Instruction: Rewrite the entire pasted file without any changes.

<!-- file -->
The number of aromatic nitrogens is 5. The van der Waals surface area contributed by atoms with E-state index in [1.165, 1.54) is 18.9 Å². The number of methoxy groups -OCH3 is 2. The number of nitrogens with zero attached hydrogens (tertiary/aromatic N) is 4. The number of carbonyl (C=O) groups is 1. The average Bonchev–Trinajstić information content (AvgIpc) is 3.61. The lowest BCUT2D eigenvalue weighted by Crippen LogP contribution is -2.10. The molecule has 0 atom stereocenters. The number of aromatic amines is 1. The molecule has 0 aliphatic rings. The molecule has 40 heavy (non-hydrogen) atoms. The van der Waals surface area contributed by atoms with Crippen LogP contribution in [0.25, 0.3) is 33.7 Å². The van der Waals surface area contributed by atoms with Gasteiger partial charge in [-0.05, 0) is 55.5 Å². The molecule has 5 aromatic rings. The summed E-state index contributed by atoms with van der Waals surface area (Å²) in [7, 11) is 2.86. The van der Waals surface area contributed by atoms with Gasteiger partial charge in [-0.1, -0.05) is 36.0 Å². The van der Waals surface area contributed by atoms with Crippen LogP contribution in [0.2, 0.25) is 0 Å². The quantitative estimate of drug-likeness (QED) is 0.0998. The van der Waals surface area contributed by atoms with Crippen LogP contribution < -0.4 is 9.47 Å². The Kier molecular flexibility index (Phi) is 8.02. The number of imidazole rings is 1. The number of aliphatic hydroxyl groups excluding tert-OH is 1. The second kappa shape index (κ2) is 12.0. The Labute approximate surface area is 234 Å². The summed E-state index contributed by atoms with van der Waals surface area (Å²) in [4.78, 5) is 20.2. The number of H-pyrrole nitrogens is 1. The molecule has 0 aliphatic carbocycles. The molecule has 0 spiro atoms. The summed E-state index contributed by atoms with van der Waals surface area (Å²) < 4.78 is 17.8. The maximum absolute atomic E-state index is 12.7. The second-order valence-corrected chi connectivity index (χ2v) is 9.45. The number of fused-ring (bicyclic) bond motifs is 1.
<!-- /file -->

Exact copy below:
The number of aromatic nitrogens is 5. The van der Waals surface area contributed by atoms with E-state index in [1.165, 1.54) is 18.9 Å². The number of methoxy groups -OCH3 is 2. The number of nitrogens with zero attached hydrogens (tertiary/aromatic N) is 4. The number of carbonyl (C=O) groups is 1. The average Bonchev–Trinajstić information content (AvgIpc) is 3.61. The lowest BCUT2D eigenvalue weighted by Crippen LogP contribution is -2.10. The molecule has 0 atom stereocenters. The number of aromatic amines is 1. The molecule has 0 aliphatic rings. The molecule has 40 heavy (non-hydrogen) atoms. The van der Waals surface area contributed by atoms with Crippen LogP contribution in [0.25, 0.3) is 33.7 Å². The van der Waals surface area contributed by atoms with Gasteiger partial charge in [-0.05, 0) is 55.5 Å². The molecule has 5 aromatic rings. The summed E-state index contributed by atoms with van der Waals surface area (Å²) in [7, 11) is 2.86. The van der Waals surface area contributed by atoms with Gasteiger partial charge in [-0.1, -0.05) is 36.0 Å². The van der Waals surface area contributed by atoms with Crippen LogP contribution in [0.2, 0.25) is 0 Å². The quantitative estimate of drug-likeness (QED) is 0.0998. The van der Waals surface area contributed by atoms with Crippen LogP contribution < -0.4 is 9.47 Å². The Kier molecular flexibility index (Phi) is 8.02. The number of imidazole rings is 1. The number of aliphatic hydroxyl groups excluding tert-OH is 1. The second kappa shape index (κ2) is 12.0. The Labute approximate surface area is 234 Å². The summed E-state index contributed by atoms with van der Waals surface area (Å²) in [4.78, 5) is 20.2. The number of H-pyrrole nitrogens is 1. The molecule has 0 aliphatic carbocycles. The molecule has 0 spiro atoms. The summed E-state index contributed by atoms with van der Waals surface area (Å²) < 4.78 is 17.8. The maximum absolute atomic E-state index is 12.7. The second-order valence-corrected chi connectivity index (χ2v) is 9.45. The number of fused-ring (bicyclic) bond motifs is 1.